Private equity firm Bridgepoint has announced plans to list on the London Stock Exchange, raising at least £300m from new shares to help fund its growth plans and pay down debt. Bridgepoint, which manages €27.4bn across a range of private equity and debt funds, said it aims to have a free-float of at least 25% and expects an over-allotment option of a further 15% of the offer size.


Paris to have 3,000 more finance job by end of 2021

French Finance Minister Bruno Le Maire has said that Paris will have 3,000 more jobs in finance by the end of 2021 due to Brexit. He was speaking as Emmanuel Macron visited the inauguration of JPMorgan's new trading hub in the French capital alongside CEO Jamie Dimon. The hub is set to employ 800 people in Paris by 2022. Of those jobs, some 265 already worked in France before Britain's EU exit, including in advisory roles, and 440 trading and sales staff will join by year-end, with some staff relocating from London.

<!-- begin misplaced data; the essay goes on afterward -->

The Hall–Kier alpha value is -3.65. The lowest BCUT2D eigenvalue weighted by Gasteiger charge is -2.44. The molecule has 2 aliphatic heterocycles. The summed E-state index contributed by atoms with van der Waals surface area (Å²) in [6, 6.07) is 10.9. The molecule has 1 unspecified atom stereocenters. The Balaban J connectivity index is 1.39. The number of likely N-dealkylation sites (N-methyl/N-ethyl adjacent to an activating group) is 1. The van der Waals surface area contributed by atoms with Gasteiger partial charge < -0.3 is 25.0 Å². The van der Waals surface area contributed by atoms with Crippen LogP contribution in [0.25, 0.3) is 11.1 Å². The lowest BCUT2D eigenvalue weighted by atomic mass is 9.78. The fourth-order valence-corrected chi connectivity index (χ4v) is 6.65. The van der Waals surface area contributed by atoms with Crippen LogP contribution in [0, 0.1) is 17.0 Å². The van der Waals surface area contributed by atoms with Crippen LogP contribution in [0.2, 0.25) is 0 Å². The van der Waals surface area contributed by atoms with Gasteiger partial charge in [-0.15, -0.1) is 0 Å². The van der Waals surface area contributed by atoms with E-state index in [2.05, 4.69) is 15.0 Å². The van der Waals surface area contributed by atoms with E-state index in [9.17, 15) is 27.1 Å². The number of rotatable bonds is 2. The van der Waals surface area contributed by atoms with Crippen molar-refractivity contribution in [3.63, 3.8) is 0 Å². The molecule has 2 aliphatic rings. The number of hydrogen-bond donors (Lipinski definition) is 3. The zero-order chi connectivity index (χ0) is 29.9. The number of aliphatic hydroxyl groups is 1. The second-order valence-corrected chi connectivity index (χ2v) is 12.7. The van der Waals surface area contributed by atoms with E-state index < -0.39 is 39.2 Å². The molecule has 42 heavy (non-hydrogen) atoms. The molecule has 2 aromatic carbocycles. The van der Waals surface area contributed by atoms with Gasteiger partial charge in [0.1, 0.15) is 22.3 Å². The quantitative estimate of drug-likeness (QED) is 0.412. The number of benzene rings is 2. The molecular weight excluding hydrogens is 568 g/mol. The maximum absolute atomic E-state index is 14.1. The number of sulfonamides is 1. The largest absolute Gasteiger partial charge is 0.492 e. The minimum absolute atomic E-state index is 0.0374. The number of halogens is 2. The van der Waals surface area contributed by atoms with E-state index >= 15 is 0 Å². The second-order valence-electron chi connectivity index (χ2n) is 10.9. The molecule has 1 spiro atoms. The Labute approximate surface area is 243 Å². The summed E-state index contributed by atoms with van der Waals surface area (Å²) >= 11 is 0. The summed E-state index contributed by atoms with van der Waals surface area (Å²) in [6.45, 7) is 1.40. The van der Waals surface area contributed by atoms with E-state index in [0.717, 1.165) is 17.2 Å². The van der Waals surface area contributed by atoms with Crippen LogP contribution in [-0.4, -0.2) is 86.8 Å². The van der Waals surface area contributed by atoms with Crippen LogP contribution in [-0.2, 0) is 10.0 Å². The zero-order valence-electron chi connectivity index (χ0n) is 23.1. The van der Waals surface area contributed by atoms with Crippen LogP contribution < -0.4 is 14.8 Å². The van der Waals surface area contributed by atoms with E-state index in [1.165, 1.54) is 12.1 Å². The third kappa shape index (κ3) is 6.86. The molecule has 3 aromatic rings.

JPMorgan raises base pay for junior bankers

JPMorgan has upped base pay for junior bankers from $85,000 to $100,000. This comes after pay increases at rival Wall Street firms, with Bank of America and Wells Fargo having given their first-year analysts a $10,000 raise this year.


Government urged to ramp up EV infrastructure

The Society of Motor Manufacturers and Traders (SMMT) has published a 12-point plan for the sector's Covid recovery. It includes calls for the Government to increase spending on electric vehicle charging infrastructure and provide more support for battery-making gigafactories. Currently there are just 22,790 public EV devices in the UK. The SMMT wants 2.3m public charging points within the decade.


Council to loan Luton Airport extra £119m

Luton Borough Council is to loan a further £119m to the airport it owns to help it recover from the coronavirus pandemic. The total loaned to Luton Airport now stands at £507m, including £124m "in response to the pandemic".


Galliford Try sets net zero carbon deadline